Alcott was one of the most prolific authors in early American history. He wrote frequently on the topics of education and health. In 1836 he wrote a letter to the editor of the Boston Medical and Surgical Journal titled 'The Graham System' and signed it 'M.D.'
The cause of greatest interest in Alcott throughout his life was vegetarianism. In 1850 he wrote three long letters on vegetarianism to the editor of the New York Tribune - at the request of the editor.
Alcott wrote The Physiology of Marriage in 1856. He deplored free courtship manners. He specifically deplored 'conversation which is too excitable', 'presence of exciting books', 'unnecessary heat', and many other courtship practices prevalent in 18th century America but steadily going out of fashion by 1856. He warned young people of the dangers of courtship. He is criticized by modern day feminists for his 'rigidity'.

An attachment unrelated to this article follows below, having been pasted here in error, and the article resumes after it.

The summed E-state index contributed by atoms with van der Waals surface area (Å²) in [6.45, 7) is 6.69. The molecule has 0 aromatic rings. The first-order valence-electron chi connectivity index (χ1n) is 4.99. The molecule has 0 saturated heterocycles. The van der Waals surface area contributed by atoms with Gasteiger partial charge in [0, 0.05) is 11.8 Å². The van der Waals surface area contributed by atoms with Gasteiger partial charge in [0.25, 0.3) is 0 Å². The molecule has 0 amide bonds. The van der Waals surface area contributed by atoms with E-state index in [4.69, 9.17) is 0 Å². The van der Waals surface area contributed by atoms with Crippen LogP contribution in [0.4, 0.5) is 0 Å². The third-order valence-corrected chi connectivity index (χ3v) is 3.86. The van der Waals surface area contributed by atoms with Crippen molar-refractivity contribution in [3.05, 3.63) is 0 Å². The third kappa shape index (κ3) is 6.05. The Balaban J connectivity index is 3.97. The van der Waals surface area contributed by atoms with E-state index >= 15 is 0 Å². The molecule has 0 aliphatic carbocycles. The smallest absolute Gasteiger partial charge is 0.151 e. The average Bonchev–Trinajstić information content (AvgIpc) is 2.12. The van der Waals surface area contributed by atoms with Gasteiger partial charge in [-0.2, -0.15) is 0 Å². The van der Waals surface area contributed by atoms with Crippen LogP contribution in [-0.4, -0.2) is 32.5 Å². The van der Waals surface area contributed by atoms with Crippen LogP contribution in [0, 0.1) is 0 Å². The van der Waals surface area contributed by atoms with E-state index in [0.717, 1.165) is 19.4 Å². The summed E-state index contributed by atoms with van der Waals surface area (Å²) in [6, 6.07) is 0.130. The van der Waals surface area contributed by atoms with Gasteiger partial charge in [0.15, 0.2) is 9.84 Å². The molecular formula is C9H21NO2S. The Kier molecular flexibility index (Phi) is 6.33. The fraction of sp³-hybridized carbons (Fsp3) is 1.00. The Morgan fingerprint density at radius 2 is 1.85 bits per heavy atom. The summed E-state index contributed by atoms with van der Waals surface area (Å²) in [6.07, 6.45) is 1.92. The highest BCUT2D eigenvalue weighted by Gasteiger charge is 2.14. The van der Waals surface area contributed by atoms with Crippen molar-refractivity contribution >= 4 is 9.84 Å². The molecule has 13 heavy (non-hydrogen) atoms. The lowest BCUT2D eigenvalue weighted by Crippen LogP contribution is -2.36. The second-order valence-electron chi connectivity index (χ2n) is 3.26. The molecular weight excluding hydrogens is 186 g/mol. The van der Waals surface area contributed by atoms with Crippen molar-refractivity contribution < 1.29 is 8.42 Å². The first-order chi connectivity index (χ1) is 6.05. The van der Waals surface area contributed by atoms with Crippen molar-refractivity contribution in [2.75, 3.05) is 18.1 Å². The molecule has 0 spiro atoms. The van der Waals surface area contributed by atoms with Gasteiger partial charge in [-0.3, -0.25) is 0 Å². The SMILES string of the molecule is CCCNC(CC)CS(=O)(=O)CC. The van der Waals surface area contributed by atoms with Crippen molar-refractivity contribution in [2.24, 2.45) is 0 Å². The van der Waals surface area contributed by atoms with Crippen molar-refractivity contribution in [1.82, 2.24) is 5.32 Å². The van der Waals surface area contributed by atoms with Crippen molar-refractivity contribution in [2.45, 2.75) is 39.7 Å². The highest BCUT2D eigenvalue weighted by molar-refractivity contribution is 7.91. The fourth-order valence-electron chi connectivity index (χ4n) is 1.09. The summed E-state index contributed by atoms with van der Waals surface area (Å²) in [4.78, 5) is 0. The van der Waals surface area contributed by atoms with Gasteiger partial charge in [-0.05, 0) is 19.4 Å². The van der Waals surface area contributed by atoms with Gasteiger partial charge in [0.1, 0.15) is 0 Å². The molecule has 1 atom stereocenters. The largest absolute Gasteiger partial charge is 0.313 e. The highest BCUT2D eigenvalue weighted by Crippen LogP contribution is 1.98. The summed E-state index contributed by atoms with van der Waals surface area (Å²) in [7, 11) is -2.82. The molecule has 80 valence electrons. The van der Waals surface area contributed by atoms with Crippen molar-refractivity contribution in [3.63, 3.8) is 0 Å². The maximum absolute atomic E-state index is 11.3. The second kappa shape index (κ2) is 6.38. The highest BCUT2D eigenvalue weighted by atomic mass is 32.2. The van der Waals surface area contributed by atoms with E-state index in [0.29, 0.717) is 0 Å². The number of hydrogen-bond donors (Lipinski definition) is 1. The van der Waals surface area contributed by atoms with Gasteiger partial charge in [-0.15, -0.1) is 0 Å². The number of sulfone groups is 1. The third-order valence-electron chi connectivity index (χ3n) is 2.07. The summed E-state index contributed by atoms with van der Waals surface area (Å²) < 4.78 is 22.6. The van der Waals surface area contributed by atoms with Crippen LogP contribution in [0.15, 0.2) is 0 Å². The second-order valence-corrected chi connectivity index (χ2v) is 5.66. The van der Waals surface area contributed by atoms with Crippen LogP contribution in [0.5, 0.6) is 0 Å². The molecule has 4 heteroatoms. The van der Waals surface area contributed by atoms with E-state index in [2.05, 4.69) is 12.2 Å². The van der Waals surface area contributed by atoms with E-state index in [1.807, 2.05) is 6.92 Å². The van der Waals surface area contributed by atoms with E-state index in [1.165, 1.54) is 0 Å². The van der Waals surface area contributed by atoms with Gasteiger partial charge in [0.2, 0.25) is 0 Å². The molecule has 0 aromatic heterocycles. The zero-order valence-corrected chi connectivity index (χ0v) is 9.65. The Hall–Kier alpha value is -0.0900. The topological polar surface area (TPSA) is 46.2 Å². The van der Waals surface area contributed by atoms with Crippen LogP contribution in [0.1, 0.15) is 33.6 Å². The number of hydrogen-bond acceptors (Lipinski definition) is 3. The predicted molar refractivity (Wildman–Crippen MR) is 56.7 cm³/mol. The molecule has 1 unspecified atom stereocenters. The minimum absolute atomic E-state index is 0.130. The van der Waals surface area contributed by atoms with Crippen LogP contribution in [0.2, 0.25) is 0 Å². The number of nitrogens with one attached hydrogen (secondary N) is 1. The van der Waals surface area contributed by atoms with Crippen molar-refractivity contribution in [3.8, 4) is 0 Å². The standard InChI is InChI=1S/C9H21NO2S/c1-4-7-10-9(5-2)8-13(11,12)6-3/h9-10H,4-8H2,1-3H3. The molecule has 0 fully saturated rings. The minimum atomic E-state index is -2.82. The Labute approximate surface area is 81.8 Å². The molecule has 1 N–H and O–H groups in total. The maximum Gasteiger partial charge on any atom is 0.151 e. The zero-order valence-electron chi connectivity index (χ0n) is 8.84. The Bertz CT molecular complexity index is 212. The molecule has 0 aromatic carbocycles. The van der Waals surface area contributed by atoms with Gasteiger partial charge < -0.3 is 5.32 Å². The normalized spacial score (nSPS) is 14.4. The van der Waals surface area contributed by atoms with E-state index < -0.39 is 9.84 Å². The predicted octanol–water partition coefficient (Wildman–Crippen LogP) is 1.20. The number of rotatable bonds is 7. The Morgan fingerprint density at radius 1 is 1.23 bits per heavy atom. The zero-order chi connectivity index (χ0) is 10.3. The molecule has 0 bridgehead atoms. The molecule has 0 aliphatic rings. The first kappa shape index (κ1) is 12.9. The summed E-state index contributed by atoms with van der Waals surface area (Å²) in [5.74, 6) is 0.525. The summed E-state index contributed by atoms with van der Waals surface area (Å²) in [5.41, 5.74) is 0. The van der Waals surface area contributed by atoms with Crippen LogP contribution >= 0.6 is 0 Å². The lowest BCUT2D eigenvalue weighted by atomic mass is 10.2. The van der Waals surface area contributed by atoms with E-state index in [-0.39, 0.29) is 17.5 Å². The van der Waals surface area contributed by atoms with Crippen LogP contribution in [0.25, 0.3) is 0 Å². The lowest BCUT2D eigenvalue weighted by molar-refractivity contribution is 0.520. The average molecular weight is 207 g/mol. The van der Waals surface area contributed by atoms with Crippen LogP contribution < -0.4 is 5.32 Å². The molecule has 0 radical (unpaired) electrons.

Alcott was a founding member (in 1850) and the first president of the American Vegetarian Society. He was also the author of 'The Vegetable Diet As Sanctioned by Medical Men and By Experience in All Ages'. He also founded The American Physiological Society in 1837, the world's first physiological society.
He died of a lung infection and is buried in Newton Cemetary. He worked until the day before he died.